Report: Neary 1,600 homeless in Essex County

Affordable housing non-profit Monarch Housing Associates released its annual point in time count, a statewide count of households experiencing homelessness in New Jersey.

Broken down by county, the report was released on Aug. 14 and breaks down the population and reasons that people included in the report are experiencing homelessness.

In Essex County, the report is broken down into three sections:

• Racial disparities among the total homeless population;

• The total homeless population;

• Subpopulations, which includes unsheltered, chronically homeless, veterans, victims of domestic violence and youth.

The data was collected from the Homeless Management Information System and from client interviews done by virtual survey.

According to the report, as of January 2023, there were 1,595 people who are experiencing homelessness in Essex County. Of that total, 186 are considered chronically homeless and 126 were unsheltered on the night of the count.

Newark has the highest number of homeless people with 1,361. Orange and Essex Fells had the lowest number with two each; the other towns included in the report were East Orange (66), Montclair (62), Bloomfield (38) and Irvington (34).

“The 2023 Count represents the first time the identified population experiencing homelessness has been over 10,000 people (statewide) since 2015,” Monarch wrote in the report. “These numbers represent a convergence of many system changes.”

Monarch Associate Nadina Azari said she can’t speak to what caused the drop in homelessness back then, but said there was a slight rise in the number of people who were homeless before the pandemic started. The 2020 report was done in January of that year before COVID shutdowns began.

Several reasons were given for the spike. One is the COVID-19 pandemic; the statewide eviction moratorium was lifted on Jan. 1, 2022, and as the court system is working through its backlog, many of those who could not keep their homes have become homeless.

Another reason given in the report is the rent increases that New Jersey has seen, 8.38 % increase in recent years.

“With the pandemic funding dwindling down, we’re seeing a huge need for housing vouchers.”

Azari said in a phone interview on Sept. 1. “People who were safe in their homes are now being evicted.”

The other two reasons Monarch highlighted in the report are related to the housing crisis.

“New Jersey, like the rest of the nation, is in the midst of a housing crisis. There are not enough homes affordable to those making 30 percent of the area median income or less,” the report says. “The National Low Income Housing Coalition’s Gap Report has identified that within New Jersey for every 100 households looking for a place to call home, there are only 31 units available to them creating a shortage of 224,531 homes for extremely low-income households.”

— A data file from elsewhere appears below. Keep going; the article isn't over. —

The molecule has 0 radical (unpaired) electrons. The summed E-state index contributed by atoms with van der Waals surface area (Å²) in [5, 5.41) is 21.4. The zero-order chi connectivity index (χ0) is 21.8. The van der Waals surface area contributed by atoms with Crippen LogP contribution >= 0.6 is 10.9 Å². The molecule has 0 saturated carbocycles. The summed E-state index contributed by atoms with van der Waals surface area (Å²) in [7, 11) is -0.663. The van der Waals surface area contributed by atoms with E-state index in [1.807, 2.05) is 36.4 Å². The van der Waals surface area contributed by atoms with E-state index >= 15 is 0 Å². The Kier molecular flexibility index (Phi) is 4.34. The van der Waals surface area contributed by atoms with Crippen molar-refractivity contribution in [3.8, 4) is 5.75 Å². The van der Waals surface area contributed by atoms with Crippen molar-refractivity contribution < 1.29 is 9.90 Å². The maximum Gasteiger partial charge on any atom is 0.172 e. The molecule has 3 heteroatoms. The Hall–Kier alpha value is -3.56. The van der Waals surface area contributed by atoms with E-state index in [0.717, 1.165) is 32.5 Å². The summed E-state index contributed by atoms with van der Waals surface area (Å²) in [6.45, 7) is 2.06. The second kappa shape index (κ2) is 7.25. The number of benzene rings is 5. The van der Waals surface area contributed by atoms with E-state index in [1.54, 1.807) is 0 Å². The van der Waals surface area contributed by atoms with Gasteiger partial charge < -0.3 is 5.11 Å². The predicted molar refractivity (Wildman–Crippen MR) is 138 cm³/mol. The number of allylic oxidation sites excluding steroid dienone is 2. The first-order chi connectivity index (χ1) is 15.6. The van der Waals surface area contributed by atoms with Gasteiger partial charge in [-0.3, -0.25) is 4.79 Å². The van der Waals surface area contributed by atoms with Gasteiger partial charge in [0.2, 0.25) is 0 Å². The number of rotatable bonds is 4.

According to the St. Louis Federal Reserve Bank, which the report cites, Federal Reserve Economic Data says that New Jersey “had a vacancy rate of 3.7 percent for rental units, a significant drop from an 11.2% vacancy rate in 2012.”

In the section of the report discussing racial disparities, Monarch found that people who identify as Black or African American and non-Hispanic/Latino are overrepresented in the population experiencing homelessness.

“While 35.9% of the general population, persons identifying as Black or African American are 45.8% of the population in poverty and 70.5% of the population identified as experiencing homelessness,” the report said.

There are also racial disparities in several subpopulations of people experiencing homelessness, such as young people and along gender identifying lines.

“The majority of persons identifying as White non-Hispanic/Latino identified as female (51%), whereas the majority of persons identifying as Black or African American and Hispanic/Latino identified as male (53% and 55%, respectively),” Monarch wrote in the report. “Of persons identifying as Black or African American, 18% reported receiving Earned Income, compared to 12% of persons identifying as White non-Hispanic/Latino and 13% of persons identifying as Hispanic/Latino.”
Of the total in Essex County, there are 136 homeless adults between the ages of 18 and 24, making up 9%. There are 1,044 adults over the age of 24, which makes up 65% of the total. The rest of the population is children under 18. The age range most represented in adults between the ages of 35 and 34.

“Fifty-four percent (856) of homeless persons were male, 45% (713) were female and four homeless persons (0.3%) identified as transgender,” the report said.